Explained Obama:

…I tell this story because for decades, Puerto Ricans like Juan and Ramon have put themselves in harm’s way for a simple reason:  They want to protect the country that they love.  Their willingness to serve, their willingness to sacrifice, is as American as apple pie –- or as Arroz con Gandules.  (Applause.)  The aspirations and the struggles on this island mirror those across America.”

The American-ness of arroz con gandules—Puerto Rico’s traditional dish of rice and peas—is called into question by the number of times Obama referred to his notes prior to and during pronunciation. It is meanwhile not clear where the mirror idea came from, given Puerto Rico’s colonial status and the resulting improbability that its aspirations and struggles are identical to those of its colonial master.

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Boats from Libya threaten Italian identity

Structure in Puglia region of Italy, potentially susceptible to remodeling as mosque by invading Muslims. (Photo by Amelia Opalinska.)

Structure in Puglia region of Italy, potentially susceptible to remodeling as mosque by invading Muslims. (Photo by Amelia Opalinska.)

On May 7, 2009, 227 migrants en route from Libya to Italy were intercepted in the Mediterranean Sea and escorted back to Tripoli by three vessels belonging to the Italian state, two from the Guardia Costiera and one from the Guardia di Finanza. In the online version of the Italian journal La Repubblica, Italy’s interior minister Roberto Maroni applauded the feat as “un risultato storico” in the struggle against clandestini, and a resolution to arguments between Italy and Malta over which nation should have to deal with potential asylum seekers. Maroni reasoned that, since the migrants were intercepted prior to reaching Italian shores, international law did not apply and it was not the “compito del governo italiano”—the duty of the Italian government—to evaluate requests for asylum; not addressed was why it was the compito del governo italiano to redeposit the travelers at their point of embarkation.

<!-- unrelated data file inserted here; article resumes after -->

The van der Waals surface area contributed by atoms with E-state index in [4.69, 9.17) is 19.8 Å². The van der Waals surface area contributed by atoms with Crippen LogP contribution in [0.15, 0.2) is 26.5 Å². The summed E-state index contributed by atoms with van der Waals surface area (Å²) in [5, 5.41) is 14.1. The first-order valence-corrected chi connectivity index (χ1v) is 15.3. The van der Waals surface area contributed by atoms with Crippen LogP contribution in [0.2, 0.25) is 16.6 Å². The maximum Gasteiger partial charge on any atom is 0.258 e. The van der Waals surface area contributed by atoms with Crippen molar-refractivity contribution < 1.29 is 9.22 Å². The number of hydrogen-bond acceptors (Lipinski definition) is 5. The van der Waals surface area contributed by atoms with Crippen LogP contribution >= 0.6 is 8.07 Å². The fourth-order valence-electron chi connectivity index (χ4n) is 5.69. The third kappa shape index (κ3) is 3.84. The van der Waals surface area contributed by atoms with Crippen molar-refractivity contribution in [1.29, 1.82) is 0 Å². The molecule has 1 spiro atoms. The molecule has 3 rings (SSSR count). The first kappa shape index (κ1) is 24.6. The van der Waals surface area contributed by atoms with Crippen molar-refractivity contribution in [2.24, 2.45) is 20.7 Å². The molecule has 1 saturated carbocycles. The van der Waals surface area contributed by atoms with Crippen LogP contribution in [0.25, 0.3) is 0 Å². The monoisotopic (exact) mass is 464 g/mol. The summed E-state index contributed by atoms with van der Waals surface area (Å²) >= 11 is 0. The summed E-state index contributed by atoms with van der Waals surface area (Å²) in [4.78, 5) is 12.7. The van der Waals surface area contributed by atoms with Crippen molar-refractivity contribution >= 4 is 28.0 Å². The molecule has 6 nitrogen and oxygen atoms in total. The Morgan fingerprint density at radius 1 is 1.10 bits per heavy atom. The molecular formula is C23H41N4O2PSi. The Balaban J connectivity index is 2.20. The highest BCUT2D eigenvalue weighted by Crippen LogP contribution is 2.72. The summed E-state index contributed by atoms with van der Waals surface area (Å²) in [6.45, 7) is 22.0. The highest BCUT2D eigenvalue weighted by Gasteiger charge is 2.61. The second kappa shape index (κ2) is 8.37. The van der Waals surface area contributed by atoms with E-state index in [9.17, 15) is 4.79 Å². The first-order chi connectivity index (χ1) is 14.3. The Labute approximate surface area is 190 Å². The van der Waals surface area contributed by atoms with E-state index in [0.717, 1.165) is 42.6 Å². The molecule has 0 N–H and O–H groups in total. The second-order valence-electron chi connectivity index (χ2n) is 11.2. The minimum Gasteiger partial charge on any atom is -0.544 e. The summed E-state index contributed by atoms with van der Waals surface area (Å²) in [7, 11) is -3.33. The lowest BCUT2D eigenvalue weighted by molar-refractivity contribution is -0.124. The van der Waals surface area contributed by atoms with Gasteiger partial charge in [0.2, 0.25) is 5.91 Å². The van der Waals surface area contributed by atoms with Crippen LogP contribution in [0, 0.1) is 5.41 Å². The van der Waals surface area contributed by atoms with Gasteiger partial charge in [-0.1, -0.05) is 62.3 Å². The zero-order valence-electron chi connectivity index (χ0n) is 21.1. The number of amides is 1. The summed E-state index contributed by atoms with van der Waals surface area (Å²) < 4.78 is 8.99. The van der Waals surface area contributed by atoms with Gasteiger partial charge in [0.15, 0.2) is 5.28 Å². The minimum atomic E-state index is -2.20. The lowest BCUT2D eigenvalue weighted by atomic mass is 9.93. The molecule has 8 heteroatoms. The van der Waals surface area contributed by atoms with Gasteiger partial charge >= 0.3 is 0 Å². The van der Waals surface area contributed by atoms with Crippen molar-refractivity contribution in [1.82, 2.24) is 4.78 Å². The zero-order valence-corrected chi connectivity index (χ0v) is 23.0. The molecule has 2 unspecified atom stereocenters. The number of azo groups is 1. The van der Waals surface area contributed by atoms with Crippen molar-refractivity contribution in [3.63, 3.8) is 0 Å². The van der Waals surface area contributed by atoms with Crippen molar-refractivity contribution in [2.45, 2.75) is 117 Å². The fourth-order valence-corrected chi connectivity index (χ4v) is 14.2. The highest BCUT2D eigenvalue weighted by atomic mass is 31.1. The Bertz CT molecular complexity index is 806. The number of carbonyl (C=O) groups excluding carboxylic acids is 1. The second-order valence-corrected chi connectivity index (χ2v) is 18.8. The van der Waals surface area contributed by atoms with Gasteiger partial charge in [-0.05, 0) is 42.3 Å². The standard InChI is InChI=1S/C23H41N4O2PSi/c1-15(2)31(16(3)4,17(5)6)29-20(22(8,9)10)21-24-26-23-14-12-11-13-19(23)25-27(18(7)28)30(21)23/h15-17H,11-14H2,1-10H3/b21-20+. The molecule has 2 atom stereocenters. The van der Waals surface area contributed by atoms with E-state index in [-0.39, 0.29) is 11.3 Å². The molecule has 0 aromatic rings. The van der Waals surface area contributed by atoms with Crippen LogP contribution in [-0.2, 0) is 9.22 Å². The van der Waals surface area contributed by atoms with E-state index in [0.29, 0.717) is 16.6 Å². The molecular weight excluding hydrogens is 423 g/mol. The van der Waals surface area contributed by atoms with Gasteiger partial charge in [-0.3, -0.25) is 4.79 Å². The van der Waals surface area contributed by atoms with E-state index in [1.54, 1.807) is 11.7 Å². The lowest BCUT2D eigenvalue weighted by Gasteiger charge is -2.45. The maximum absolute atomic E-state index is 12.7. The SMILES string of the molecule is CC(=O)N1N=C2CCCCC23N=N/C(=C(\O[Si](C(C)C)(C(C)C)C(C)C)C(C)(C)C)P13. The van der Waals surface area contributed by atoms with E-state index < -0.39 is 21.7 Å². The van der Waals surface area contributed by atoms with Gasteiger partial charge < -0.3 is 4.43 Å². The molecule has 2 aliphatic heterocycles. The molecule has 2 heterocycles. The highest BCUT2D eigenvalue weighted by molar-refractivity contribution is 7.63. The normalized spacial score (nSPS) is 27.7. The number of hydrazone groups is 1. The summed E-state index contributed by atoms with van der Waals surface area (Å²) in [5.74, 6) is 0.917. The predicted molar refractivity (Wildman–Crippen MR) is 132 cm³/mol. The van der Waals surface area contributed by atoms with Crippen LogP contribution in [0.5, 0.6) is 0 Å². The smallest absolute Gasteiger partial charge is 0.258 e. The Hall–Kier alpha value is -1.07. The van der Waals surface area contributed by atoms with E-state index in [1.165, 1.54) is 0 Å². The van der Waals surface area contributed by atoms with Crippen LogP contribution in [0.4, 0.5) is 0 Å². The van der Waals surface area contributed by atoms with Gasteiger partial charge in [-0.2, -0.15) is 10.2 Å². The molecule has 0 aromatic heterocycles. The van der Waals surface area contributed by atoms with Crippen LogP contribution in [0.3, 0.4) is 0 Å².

Italian premier Silvio Berlusconi was quoted in La Repubblica as supporting the re-depositing based on the fact that, unlike the political left in Italy which wanted to open the doors to everyone, his government was not founded on the idea of a società multietnica but rather on the idea of receiving only those migrants who met the requirements for political asylum. No logistical details were offered on how to determine whether migrants met such requirements if they were forcibly repatriated prior to questioning; defense minister Ignazio La Russa meanwhile deflected potential accusations of xenophobia by explaining in the online version of Il Giornale that opposition to a multiethnic society did not mean that people of different ethnicities could not become Italian. According to La Russa, it was critical not to lose track of the history that made Italians “unici nel mondo”—a history of uniqueness that had included convictions during colonial periods that Libya was not opposed to a multiethnic society.